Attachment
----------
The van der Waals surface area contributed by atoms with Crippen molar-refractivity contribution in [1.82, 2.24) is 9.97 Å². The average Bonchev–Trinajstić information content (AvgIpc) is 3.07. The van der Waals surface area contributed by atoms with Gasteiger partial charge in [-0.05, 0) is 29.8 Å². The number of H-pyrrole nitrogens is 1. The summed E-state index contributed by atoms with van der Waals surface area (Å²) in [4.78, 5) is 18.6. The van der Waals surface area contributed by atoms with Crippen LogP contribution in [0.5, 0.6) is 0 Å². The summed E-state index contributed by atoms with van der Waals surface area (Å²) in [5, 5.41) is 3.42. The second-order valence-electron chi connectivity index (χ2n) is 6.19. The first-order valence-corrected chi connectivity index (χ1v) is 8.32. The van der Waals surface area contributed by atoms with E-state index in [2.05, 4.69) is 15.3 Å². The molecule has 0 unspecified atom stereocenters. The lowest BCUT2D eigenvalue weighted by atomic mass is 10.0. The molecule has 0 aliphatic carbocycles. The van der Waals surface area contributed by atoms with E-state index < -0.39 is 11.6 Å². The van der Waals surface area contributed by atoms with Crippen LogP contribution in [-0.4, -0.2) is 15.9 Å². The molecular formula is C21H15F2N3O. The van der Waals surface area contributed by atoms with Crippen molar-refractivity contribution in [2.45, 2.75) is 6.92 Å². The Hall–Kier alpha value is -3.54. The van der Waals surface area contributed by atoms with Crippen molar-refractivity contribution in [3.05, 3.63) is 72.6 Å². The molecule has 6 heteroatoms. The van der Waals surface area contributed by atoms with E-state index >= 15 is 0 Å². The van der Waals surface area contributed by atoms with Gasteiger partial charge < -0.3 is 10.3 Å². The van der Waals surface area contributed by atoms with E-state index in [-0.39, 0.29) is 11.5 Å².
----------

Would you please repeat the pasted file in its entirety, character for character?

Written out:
The van der Waals surface area contributed by atoms with Crippen molar-refractivity contribution in [1.82, 2.24) is 9.97 Å². The average Bonchev–Trinajstić information content (AvgIpc) is 3.07. The van der Waals surface area contributed by atoms with Gasteiger partial charge in [-0.05, 0) is 29.8 Å². The number of H-pyrrole nitrogens is 1. The summed E-state index contributed by atoms with van der Waals surface area (Å²) in [4.78, 5) is 18.6. The van der Waals surface area contributed by atoms with Crippen LogP contribution in [0.5, 0.6) is 0 Å². The summed E-state index contributed by atoms with van der Waals surface area (Å²) in [5, 5.41) is 3.42. The second-order valence-electron chi connectivity index (χ2n) is 6.19. The first-order valence-corrected chi connectivity index (χ1v) is 8.32. The van der Waals surface area contributed by atoms with E-state index in [2.05, 4.69) is 15.3 Å². The molecule has 0 unspecified atom stereocenters. The lowest BCUT2D eigenvalue weighted by atomic mass is 10.0. The molecule has 0 aliphatic carbocycles. The van der Waals surface area contributed by atoms with E-state index < -0.39 is 11.6 Å². The van der Waals surface area contributed by atoms with Crippen LogP contribution in [-0.4, -0.2) is 15.9 Å². The molecular formula is C21H15F2N3O. The van der Waals surface area contributed by atoms with Crippen molar-refractivity contribution in [2.45, 2.75) is 6.92 Å². The Hall–Kier alpha value is -3.54. The van der Waals surface area contributed by atoms with Crippen molar-refractivity contribution in [3.05, 3.63) is 72.6 Å². The molecule has 6 heteroatoms. The van der Waals surface area contributed by atoms with E-state index >= 15 is 0 Å². The van der Waals surface area contributed by atoms with Gasteiger partial charge < -0.3 is 10.3 Å². The van der Waals surface area contributed by atoms with E-state index in [-0.39, 0.29) is 11.5 Å².